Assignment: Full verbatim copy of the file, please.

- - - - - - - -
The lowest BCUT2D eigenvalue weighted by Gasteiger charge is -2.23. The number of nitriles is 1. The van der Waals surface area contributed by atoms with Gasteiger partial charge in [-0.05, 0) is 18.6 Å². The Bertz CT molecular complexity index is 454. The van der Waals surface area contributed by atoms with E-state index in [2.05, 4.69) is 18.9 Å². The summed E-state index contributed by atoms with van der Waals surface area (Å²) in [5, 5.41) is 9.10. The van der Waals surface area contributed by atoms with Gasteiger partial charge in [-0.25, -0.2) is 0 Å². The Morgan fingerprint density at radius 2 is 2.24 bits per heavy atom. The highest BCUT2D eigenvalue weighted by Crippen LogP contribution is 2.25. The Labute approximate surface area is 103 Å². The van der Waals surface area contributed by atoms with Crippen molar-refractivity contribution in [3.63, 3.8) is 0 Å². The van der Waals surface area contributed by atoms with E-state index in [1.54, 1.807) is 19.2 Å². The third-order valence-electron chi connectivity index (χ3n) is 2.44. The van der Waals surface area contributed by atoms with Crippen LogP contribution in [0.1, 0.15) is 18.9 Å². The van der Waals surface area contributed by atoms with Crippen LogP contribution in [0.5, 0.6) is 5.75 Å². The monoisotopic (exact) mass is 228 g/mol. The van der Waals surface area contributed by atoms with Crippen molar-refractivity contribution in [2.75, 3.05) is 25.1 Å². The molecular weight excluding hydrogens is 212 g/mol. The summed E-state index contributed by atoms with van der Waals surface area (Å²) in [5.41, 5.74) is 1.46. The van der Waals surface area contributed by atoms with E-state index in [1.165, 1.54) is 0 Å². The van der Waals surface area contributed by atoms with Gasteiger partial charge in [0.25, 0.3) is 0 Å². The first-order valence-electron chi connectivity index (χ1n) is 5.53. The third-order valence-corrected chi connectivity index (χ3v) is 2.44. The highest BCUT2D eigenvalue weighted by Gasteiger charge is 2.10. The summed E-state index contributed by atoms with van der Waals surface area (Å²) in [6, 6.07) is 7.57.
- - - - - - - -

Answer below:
The lowest BCUT2D eigenvalue weighted by Gasteiger charge is -2.23. The number of nitriles is 1. The van der Waals surface area contributed by atoms with Gasteiger partial charge in [-0.05, 0) is 18.6 Å². The Bertz CT molecular complexity index is 454. The van der Waals surface area contributed by atoms with E-state index in [2.05, 4.69) is 18.9 Å². The summed E-state index contributed by atoms with van der Waals surface area (Å²) in [5, 5.41) is 9.10. The van der Waals surface area contributed by atoms with Gasteiger partial charge in [-0.25, -0.2) is 0 Å². The Morgan fingerprint density at radius 2 is 2.24 bits per heavy atom. The highest BCUT2D eigenvalue weighted by Crippen LogP contribution is 2.25. The Labute approximate surface area is 103 Å². The van der Waals surface area contributed by atoms with Crippen molar-refractivity contribution in [3.63, 3.8) is 0 Å². The van der Waals surface area contributed by atoms with E-state index in [1.54, 1.807) is 19.2 Å². The third-order valence-electron chi connectivity index (χ3n) is 2.44. The van der Waals surface area contributed by atoms with Crippen LogP contribution in [0.1, 0.15) is 18.9 Å². The van der Waals surface area contributed by atoms with Crippen LogP contribution in [0.5, 0.6) is 5.75 Å². The monoisotopic (exact) mass is 228 g/mol. The van der Waals surface area contributed by atoms with Crippen molar-refractivity contribution in [2.75, 3.05) is 25.1 Å². The molecular weight excluding hydrogens is 212 g/mol. The summed E-state index contributed by atoms with van der Waals surface area (Å²) in [5.41, 5.74) is 1.46. The van der Waals surface area contributed by atoms with E-state index in [1.165, 1.54) is 0 Å². The van der Waals surface area contributed by atoms with Gasteiger partial charge in [0.25, 0.3) is 0 Å². The first-order valence-electron chi connectivity index (χ1n) is 5.53. The third-order valence-corrected chi connectivity index (χ3v) is 2.44. The highest BCUT2D eigenvalue weighted by Gasteiger charge is 2.10. The summed E-state index contributed by atoms with van der Waals surface area (Å²) in [6, 6.07) is 7.57.